Is there a structure to historical and social phenomena, or is it just one damn thing after another. I suppose I am still a rationalist at heart: there is a structure, and it is worthwhile trying to identify it.

    Of course you don’t always get it right first time.

  13. Demography of course does not explain everything. There must be at least one more component to make the explosive mix. Which component? Here’s the hint:

    – Think what has been behind suicide attacks in Israel and London 7/7/05;
    – Think what has been behind 9/11/01;
    – Think who committed violent attacks in Paris suburbs recently;
    – Think who has caused number of rapes and other violent crimes in Scandinavia soaring in recent years;
    – Think which rogue state strives to have its own nuclear weapon to be able to destroy the only democratic country in the Middle East.

    Now figure out the common denominator.

  14. “Now figure out the common denominator.”

    Hugo Chavez and Evo Morales? I may be slow, but I don’t follow. Or are you simply saying that the common thread is extremist ideology? But then, why does this come and go?

  15. Pavel, that rogue state is the closest to a democratic country the Middle East has so why would they want to destroy it?

    Edward, Peru, Boliva, Venezuela etc. are fucked up because of the oil curse. It is why they didn’t transite yet.

  16. “He’s saying three cheers for islamophobia”.

    Yes, but in Bolivia and Venezuela? This is the part I don’t follow. Is OBL manipulating Morales or something?

    Or is this just an Islamists under the bed syndrome.

    Charly, I agree that oil is probably a curse, but the energy issue is a relatively recent one in Bolivia isn’t it? Before it was the tin mines. Indeed isn’t that part of what the fissure within Bolivian society is all about, the transition from mines to gas?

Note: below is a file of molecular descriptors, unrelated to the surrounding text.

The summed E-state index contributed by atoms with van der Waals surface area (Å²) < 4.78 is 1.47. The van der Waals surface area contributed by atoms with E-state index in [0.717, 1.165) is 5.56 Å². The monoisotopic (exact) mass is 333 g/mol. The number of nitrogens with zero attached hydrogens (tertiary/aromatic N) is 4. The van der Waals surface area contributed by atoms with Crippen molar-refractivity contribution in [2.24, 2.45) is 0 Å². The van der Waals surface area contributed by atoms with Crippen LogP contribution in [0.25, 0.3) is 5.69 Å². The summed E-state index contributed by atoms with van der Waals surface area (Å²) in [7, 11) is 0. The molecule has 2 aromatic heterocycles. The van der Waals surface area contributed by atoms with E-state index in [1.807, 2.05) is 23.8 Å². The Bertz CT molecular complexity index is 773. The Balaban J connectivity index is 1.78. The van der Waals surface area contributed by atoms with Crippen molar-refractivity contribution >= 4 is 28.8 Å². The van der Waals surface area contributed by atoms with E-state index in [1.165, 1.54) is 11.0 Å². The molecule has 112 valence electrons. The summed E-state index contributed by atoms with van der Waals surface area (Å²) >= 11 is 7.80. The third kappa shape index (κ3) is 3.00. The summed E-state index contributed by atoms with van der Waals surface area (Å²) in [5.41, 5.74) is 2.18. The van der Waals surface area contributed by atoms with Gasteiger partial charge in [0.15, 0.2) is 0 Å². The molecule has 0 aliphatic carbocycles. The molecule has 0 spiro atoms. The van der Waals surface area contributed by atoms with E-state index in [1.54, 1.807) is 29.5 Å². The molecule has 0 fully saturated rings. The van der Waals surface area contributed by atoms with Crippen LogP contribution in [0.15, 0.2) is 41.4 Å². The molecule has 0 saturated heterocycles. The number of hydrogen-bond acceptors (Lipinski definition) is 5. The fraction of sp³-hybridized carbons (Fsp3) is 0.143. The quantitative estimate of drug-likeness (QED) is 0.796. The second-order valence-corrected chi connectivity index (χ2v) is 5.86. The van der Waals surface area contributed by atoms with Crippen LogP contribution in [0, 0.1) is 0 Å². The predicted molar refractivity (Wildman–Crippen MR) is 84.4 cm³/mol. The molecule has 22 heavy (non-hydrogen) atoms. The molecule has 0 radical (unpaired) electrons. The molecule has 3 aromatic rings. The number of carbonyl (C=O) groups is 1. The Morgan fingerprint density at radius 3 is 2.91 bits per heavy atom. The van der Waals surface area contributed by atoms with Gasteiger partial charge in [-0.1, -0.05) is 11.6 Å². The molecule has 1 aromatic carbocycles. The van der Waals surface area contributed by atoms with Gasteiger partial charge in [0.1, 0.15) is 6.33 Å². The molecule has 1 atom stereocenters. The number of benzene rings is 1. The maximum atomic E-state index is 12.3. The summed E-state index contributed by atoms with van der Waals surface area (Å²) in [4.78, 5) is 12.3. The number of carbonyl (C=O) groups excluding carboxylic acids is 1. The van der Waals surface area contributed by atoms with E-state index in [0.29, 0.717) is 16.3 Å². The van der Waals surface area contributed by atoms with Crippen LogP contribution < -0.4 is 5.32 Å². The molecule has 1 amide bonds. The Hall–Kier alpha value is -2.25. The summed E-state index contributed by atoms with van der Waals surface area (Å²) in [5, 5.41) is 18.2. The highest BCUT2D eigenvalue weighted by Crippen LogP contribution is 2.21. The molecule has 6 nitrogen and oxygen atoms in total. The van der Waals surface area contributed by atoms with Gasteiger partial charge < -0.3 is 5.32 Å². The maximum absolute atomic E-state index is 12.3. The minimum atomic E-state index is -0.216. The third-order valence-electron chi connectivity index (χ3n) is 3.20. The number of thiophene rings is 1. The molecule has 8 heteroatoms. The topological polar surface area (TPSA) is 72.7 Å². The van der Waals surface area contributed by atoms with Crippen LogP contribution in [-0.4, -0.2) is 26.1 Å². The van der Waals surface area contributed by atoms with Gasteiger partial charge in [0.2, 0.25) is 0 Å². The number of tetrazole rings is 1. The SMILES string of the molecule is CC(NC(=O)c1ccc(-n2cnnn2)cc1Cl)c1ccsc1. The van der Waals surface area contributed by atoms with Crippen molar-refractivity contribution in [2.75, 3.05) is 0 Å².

17. Ok, well trying to put this back on some sort of more structured course, I am sensitive to the accusation from Hektor of determinism. I don’t think what I am saying should be read in that way. So lets take an example from another field, sociology. In contemporary sociology there is something called life course theory. I am going to reproduce an extract from something relevant here that divides the changing structure of life courses into epochs in a way which allows a simple mapping onto Malmberg’s phases. It’s not a ‘perfect fit’ and needs some ‘smoothing’, but it allows us to see what this might all be about:

    Child phase:

    Under the traditional, pre-industrial life course regime, life centered around the family household and its collective survival. Schooling was nonexistent or short (only in winter when children were not needed on the farm), and training was part of family socialization in one’s own or other families as servants. Marriage was delayed until either the family farm could be inherited or a farm heiress could be married off or until a sufficient stock of assets could be assembled to establish a household, build a house, lease some land, and so on. Life was unpredictable because of the vicissitudes of nature in harvests and the probability of sickness and early death (especially for women in childbirth). Economic dependency and debts were widespread. The subjective counterpart of such a life course regime was a collective rather than individual identity, fatalism, and religious complacency.